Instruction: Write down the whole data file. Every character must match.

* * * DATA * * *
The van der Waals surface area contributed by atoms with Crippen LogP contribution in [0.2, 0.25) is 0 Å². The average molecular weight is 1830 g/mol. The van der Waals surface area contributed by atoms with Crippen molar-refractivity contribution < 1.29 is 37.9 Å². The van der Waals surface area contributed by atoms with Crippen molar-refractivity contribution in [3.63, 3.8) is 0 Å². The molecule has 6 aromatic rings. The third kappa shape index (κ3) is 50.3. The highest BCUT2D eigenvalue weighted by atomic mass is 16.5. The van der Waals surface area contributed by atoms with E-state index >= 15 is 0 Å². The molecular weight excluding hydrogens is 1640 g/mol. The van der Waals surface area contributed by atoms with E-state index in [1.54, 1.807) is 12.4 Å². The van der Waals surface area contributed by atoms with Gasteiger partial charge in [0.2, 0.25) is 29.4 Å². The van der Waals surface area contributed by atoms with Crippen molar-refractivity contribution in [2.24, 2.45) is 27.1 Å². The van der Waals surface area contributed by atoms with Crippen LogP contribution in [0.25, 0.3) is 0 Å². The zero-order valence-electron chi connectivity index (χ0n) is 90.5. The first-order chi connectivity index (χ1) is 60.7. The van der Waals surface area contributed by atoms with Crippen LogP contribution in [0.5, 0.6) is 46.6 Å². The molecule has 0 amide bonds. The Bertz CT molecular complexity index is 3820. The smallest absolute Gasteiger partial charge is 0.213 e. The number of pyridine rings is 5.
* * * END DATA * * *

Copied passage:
The van der Waals surface area contributed by atoms with Crippen LogP contribution in [0.2, 0.25) is 0 Å². The average molecular weight is 1830 g/mol. The van der Waals surface area contributed by atoms with Crippen molar-refractivity contribution < 1.29 is 37.9 Å². The van der Waals surface area contributed by atoms with Crippen molar-refractivity contribution in [3.63, 3.8) is 0 Å². The molecule has 6 aromatic rings. The third kappa shape index (κ3) is 50.3. The highest BCUT2D eigenvalue weighted by atomic mass is 16.5. The van der Waals surface area contributed by atoms with E-state index >= 15 is 0 Å². The molecular weight excluding hydrogens is 1640 g/mol. The van der Waals surface area contributed by atoms with E-state index in [1.54, 1.807) is 12.4 Å². The van der Waals surface area contributed by atoms with Gasteiger partial charge in [0.2, 0.25) is 29.4 Å². The van der Waals surface area contributed by atoms with Crippen molar-refractivity contribution in [2.24, 2.45) is 27.1 Å². The van der Waals surface area contributed by atoms with Crippen LogP contribution in [0.25, 0.3) is 0 Å². The zero-order valence-electron chi connectivity index (χ0n) is 90.5. The first-order chi connectivity index (χ1) is 60.7. The van der Waals surface area contributed by atoms with Crippen LogP contribution in [0.5, 0.6) is 46.6 Å². The molecule has 0 amide bonds. The Bertz CT molecular complexity index is 3820. The smallest absolute Gasteiger partial charge is 0.213 e. The number of pyridine rings is 5.